Brett Garcia Rose is a writer, software entrepreneur, and former animal rights soldier and stutterer. He is the author of two books, Noise and Losing Found Things, and his work has been published in Sunday Newsday Magazine, The Barcelona Review, Opium, Rose and Thorn, The Battered Suitcase, Fiction Attic, Paraphilia and other literary magazines and anthologies. His short stories have won the Fiction Attic’s Short Memoir Award (Second Place), Opium’s Bookmark Competition, The Lascaux Prize for Short Fiction, and have been nominated for the Million Writer’s Award, Best of the Net and The Pushcart Prize. Rose travels extensively, but calls New York City home.
What inspires you to write?
Assuming you mean the physical act of writing, there’s nothing that inspires me. When it’s time to write, I force myself to sit down and put words to paper. If I have nothing to say, I get up and do something else. On a more esoteric side, though, I’m always writing. There is a stream of dialogue, narratives, or even basic scene setting going through my head any time I am not fully engaged with some other task or person. I do find, however, that I’m more creative and productive when my life is unsettled; either temporarily, through travelling or illness, or routinely, through moving to a new home or city other significant lifestyle changes.
Also, and this sounds a little disturbing, but when I start to hear music in my head, I know it’s time to write.
Tell us about your writing process.
Seat of my pants, all the way. In fact, I often write out of order, which I’m told lends a cinematic quality to my writing. For short stories, I just type in Word. For novels, I use Scrivener, which allows me to more easily write in scenes, and to storyboard, to rearrange and reference back. I’m a strong believer that in any good story or novel, each individual scene should be able to stand on its own merit, outside of the collective work. If it can’t, it’s probably not vital to the story. And if it’s not vital to the story, kill it. Even long, dense works of fiction are made up of the same small blocks: words, sentences, and scenes.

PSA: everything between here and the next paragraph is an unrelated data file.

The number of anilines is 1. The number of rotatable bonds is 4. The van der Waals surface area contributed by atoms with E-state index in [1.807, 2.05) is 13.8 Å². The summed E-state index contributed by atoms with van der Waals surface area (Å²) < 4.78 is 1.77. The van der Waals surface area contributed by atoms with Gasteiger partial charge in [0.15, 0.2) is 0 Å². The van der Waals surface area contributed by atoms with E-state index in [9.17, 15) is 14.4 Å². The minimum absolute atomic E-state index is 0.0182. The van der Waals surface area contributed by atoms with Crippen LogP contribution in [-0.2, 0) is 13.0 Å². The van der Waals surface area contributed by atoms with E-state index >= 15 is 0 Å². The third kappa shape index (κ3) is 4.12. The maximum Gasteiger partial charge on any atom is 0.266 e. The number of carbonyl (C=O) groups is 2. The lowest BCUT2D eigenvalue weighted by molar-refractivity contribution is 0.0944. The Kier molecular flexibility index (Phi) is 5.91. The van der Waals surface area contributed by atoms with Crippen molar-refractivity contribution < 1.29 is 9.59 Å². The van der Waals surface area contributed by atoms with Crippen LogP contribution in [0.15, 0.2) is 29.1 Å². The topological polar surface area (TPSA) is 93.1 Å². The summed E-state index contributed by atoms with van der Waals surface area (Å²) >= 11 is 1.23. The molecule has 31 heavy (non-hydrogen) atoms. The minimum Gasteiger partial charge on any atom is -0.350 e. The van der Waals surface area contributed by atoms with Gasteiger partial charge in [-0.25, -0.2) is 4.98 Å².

Once I get to the editing/rewrite phase, I always work with printed copy and a pen, and always outdoors. When I’m finally finished and hand it off to my editor, he finds at least a hundred errors, and at that point I know I’m around halfway done.
How did you decide how to publish your books?
I have a friend of mine who works for a well-known literary agency. I sent her an early draft and she liked it, but right away, there seemed to be too many rules, too much noise there. It had to be a certain length. Change the tense (‘present tense is only appropriate for YA,’ etc.), so I immediately turned to self-publishing. It’s easy to do…anyone can upload a sketched cover and a word doc to Amazon, but to do it well, as with anything, is very difficult. I hired my own editors, artists, and designers, setup my own distribution channels for the best market reach, followed a custom marketing plan designed for my book, hired my own publicity firm, etc. In essence, I started my own publishing company, and learned as much as I could (and still am) about the business. This is the advice I’d give to any writer, and, really, to any artisan. If you want to become a furniture designer, you can’t just learn to make chairs. You need to learn the business, the market, even the human body itself. A beautiful chair sitting in your dusty basement serves no one. Yet, that’s how so many artists seem to live.
What do you think about the future of book publishing?
I think the future of publishing will be more craft oriented, and certainly dominated by self-publishing. There is the real fear of the onslaught of unreadable books; this is already happening in Amazon and other channels. Unpolished works filled with errors, romance/bondage written in preteen prose, but there’s an endless supply of virtual shelf space, and, for those who take their work seriously, not just the writing but also the writing life, the career; those people will inevitably find an audience. Because there are still far more readers than there are writers. And the apparent meritocracy of the online world (outside of paid/fake reviews) gives more writers a chance to shine.
What genres do you write?
action, adventure, mystery, fiction
What formats are your books in?
Both eBook and Print
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